We have purchased a Greater Earth Organics compost tea brewer and will be setting that up in the shop during the off season. The brewer will allow us to formulate a tea that is more specific to our clients’ needs and is rich in numbers and diversity of bacteria, fungi, protozoa, and the more complex nematodes. “As these organisms eat, grow, and move through the soil, they make it possible to have clean water, clean air, healthy plants and moderated water flow,” according to Elaine R. Ingham. Each day of applications will start with a freshly brewed batch of extract and, when combined with our custom nutrient blend, will form the most diverse and active blend of microbial activity offered.
Click the link above to see how Harvard is using the same equipment that Backyard Organics uses.
Modifications will be made to our compost tea application equipment in order to “protect” the microbes as they are being applied.
In 2012 Bio Humus will be used as a standard nutrient to all soil types. In 2011 we added Bio Humus only at certain times during the year or to certain soil types. We have since discovered that Bio Humus can benefit all soil types, depending on the application rate.
We will continue to work with our agronomist, local professionals, and the Soil Food Web professionals throughout the country on the optimal biology and nutrient combination that is best for our soil types. Certainly, this is a science and a number of variables go into healthy productive soil; the key for us is to live, learn, and apply as we go.
Natural Thatching Additive
We will continue to use an additive in our final, early fall wet application that naturally expedites the decomposing of dead plant material (thatch) into organic matter; however, we have been told that with our new brewer we should no longer need the additive. We will keep a close eye on the wet applications and make necessary adjustments as we go. Please email me to let me know how your thatch looks in 2012. BYO’s Email Address
Testing Products for 2012 – We will be experimenting with a product called Cedar Gard, an insect control product we can add directly to our Summer applications. We would apply it at a preventative level, and an added bonus is that it would add a cedar smell to the tea. Initially, we’ll be exploring client interest and will experiment with it on a few yards during the summer applications.
Chemical Free Insect Control - Testing Phase only
Our Summer 1 and Summer 2 applications will include Cedar Gard to drive non-beneficial insects from the area. The aroma of cedar oil is lethal to non-beneficial insects which are driven by pheromone (odor) and heat stimuli. Cedar oil stifles the ability of the insect’s receptors to detect food and mates, and the oil disrupts its reproductive habitats. The affected insects are grasshoppers, mosquitoes (adults), springtails, and ticks.
Garden applications of Compost Teas. Following the success at Gardens of the Fox Cities and the feedback we received from this years clients that received garden applications of compost teas, we have decided to add the application to the services offered. Pricing will vary depending on garden size and will only be available during the early spring and late fall applications.
Tree and Shrub applications. Our new brewer and application equipment is now allowing us to provide the same benefits to trees and shrubs as we do with soils and turf. Pricing will vary depending on size and quantity. Application can be done throughout the growing season.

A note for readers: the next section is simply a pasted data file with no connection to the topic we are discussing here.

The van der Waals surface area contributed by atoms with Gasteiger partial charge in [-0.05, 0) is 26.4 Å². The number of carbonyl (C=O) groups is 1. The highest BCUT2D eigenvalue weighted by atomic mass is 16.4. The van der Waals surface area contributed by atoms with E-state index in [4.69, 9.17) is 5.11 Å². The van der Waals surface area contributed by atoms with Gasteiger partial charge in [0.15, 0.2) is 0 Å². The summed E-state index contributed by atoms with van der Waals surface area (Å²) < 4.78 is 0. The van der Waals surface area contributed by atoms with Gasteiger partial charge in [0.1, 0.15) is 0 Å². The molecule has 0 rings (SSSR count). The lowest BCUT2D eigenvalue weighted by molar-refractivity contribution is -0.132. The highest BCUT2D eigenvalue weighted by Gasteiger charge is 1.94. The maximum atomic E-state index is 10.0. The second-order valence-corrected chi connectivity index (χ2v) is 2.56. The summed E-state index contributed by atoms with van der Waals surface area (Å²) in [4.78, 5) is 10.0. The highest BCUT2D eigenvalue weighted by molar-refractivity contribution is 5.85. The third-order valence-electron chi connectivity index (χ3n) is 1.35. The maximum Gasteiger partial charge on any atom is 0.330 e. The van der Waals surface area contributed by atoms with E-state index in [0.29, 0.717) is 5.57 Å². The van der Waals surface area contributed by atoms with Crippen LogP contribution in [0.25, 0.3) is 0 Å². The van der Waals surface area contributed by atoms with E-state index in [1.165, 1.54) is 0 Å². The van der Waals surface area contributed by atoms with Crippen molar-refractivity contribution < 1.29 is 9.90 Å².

What They Are and A Few Interesting Facts
Bacteria are minuscule, one-celled organisms that can only be seen with a powerful light (1000X) or electron microscope (we’re talking TINY). They can be so numerous that a pinch of soil can contain millions of organisms. Bacteria are tough—they occur everywhere on earth and have even been found over a mile down into the core of the earth.
Bacteria can be classified into five functional groups. Autotrophic (literally, self-feeding) bacteria are photosynthetic. They are the primary producers. Decomposers consume soil organic matter, plant litter, and simple carbon compounds, releasing the nutrients in these substances for use by living plants. Mutualists, such as nitrogen-fixing bacteria, form associations with plants and help them absorb nutrients. Pathogens are the bad guys— they cause disease in plants. The last group, the chemolithotrophs (literally, chemical and rock-eating) obtain energy from minerals rather than from carbon compounds.
Bacteria are common throughout the soil, but tend to be most abundant in or adjacent to plant roots, an important food source.
Actinomycetes are a broad group of bacteria that form thread-like filaments in the soil. They are responsible for the distinctive scent of freshly exposed, moist soil.
Why They Are Important
Bacteria are important in the carbon cycle. They contribute carbon to the system by fixation (photosynthesis) and decomposition. Bacteria are important decomposers in grassland environments. Actinomycetes are particularly effective at breaking down tough substances like cellulose (which makes up the cell walls of plants) and chitin (which makes up the cell walls of fungi) even under harsh conditions, such as high soil pH. Some management activities, particularly those that change nutrient levels in the soil, can shift the dominance of decomposers from bacterial to fungal. When one group becomes dominant where it shouldn’t be, there is also a shift in the rest of the system. The shift from bacterial to fungal dominance, for instance, can enhance the conditions favoring weed invasions on rangelands.